Which Joe gave his name to ‘sloppy joes’? We look at five interesting sandwiches and their lexical origins.
Having a scalp wholly or partly lacking hair; bald.‘a big, bald-headed man’
- ‘The bald-headed battler is a player that most teams would like because you know he will always give his all for the team.’
- ‘At first glance, he looks more like a bald-headed, gray-bearded statesman or religious figure than a pioneer in international wildlife conservation.’
- ‘The bald-headed coach admitted that his decision to rejoin Bucks was influenced by the fact that he left the team amicably in 1998.’
- ‘A big, bald-headed dude was passed out on the bunk above, an early casualty of beer and Valium.’
- ‘He halted some bald-headed, bespectacled passer-by.’
- ‘He was fat and bald-headed, and had an expression of winning gentleness and simplicity upon his tranquil countenance.’
- ‘At the subway the baldheaded man stopped and took a pack of government transit tickets from his pocket.’
- ‘It wasn't my Aunt Vera in the casket, not unless she'd changed into a bald-headed old man with a thick mustache.’
- ‘The bald-headed stranger strains a small cough and rubs his eyes.’
- ‘Two police officers took a bald-headed chap out of the house in handcuffs and put him in the van.’
- ‘The shop was owned by a bald-headed pessimist who had once been a gold prospector in Canada.’
- ‘As I hesitated, a short, fat, bald-headed man looked up from the next desk.’
- ‘There's a silly, bald-headed, grey-edged old man in a red sports convertible coming down the road towards me.’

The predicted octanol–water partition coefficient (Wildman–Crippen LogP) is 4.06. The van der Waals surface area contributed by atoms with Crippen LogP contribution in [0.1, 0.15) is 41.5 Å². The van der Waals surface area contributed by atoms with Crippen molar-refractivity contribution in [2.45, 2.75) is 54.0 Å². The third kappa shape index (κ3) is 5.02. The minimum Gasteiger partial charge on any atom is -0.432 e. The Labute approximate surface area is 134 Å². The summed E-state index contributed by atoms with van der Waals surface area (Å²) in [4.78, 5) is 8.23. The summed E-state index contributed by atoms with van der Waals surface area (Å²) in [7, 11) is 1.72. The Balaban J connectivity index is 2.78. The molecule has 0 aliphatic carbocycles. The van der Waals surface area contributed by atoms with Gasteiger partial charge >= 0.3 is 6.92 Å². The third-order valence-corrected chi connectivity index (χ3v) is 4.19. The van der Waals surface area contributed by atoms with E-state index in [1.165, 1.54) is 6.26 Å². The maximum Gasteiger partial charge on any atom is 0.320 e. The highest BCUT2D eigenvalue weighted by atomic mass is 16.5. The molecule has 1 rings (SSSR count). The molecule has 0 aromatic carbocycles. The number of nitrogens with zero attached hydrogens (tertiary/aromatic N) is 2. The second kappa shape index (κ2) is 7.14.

- ‘Hackett was invited to join the Three Stooges when "Curly" Howard, the bald-headed member of the comedy team, suffered a stroke in 1946.’
- ‘Hurrying towards them was a small baldheaded man the children hadn't seen before.’
- ‘The bald-headed birds, a little bigger than doves, emerged to hop around in the sunlight.’
- ‘The bald-headed teacher stared down at me, his gaze hard as granite.’
- ‘She could have kissed the little bald-headed man.’
- ‘It's a little unnerving to look up and realise that you're sitting under a photo of a large bald-headed man who is grinning wildly and wielding a bloody axe.’
- ‘Police said the main suspect was a white bald-headed man.’
We take a look at several popular, though confusing, punctuation marks.
From Afghanistan to Zimbabwe, discover surprising and intriguing language facts from around the globe.
The definitions of ‘buddy’ and ‘bro’ in the OED have recently been revised. We explore their history and increase in popularity.